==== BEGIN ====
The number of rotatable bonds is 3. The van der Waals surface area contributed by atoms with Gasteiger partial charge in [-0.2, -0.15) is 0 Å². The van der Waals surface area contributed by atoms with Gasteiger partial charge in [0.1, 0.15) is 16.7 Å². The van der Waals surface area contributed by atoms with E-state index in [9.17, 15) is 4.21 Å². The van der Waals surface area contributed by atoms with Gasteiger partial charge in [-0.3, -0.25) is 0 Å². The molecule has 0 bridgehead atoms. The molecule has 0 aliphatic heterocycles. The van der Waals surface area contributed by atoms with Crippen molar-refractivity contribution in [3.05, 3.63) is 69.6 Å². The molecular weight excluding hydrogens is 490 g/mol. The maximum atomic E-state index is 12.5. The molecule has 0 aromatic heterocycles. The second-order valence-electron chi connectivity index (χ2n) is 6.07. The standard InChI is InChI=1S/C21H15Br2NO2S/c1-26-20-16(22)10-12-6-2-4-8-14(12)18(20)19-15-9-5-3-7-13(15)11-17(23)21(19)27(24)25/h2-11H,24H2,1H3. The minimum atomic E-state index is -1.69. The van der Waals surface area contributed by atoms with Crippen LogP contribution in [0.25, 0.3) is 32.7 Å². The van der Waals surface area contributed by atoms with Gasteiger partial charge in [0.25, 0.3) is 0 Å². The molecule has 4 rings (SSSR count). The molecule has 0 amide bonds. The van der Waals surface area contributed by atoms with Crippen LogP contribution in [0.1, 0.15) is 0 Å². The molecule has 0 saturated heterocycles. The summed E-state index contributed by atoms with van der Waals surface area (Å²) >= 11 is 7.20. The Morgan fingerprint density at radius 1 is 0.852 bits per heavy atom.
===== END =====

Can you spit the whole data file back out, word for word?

The number of rotatable bonds is 3. The van der Waals surface area contributed by atoms with Gasteiger partial charge in [-0.2, -0.15) is 0 Å². The van der Waals surface area contributed by atoms with Gasteiger partial charge in [0.1, 0.15) is 16.7 Å². The van der Waals surface area contributed by atoms with E-state index in [9.17, 15) is 4.21 Å². The van der Waals surface area contributed by atoms with Gasteiger partial charge in [-0.3, -0.25) is 0 Å². The molecule has 0 bridgehead atoms. The molecule has 0 aliphatic heterocycles. The van der Waals surface area contributed by atoms with Crippen molar-refractivity contribution in [3.05, 3.63) is 69.6 Å². The molecular weight excluding hydrogens is 490 g/mol. The maximum atomic E-state index is 12.5. The molecule has 0 aromatic heterocycles. The second-order valence-electron chi connectivity index (χ2n) is 6.07. The standard InChI is InChI=1S/C21H15Br2NO2S/c1-26-20-16(22)10-12-6-2-4-8-14(12)18(20)19-15-9-5-3-7-13(15)11-17(23)21(19)27(24)25/h2-11H,24H2,1H3. The minimum atomic E-state index is -1.69. The van der Waals surface area contributed by atoms with Crippen LogP contribution in [0.25, 0.3) is 32.7 Å². The van der Waals surface area contributed by atoms with Gasteiger partial charge in [0.25, 0.3) is 0 Å². The molecule has 4 rings (SSSR count). The molecule has 0 amide bonds. The van der Waals surface area contributed by atoms with Crippen LogP contribution in [0.1, 0.15) is 0 Å². The molecule has 0 saturated heterocycles. The summed E-state index contributed by atoms with van der Waals surface area (Å²) >= 11 is 7.20. The Morgan fingerprint density at radius 1 is 0.852 bits per heavy atom.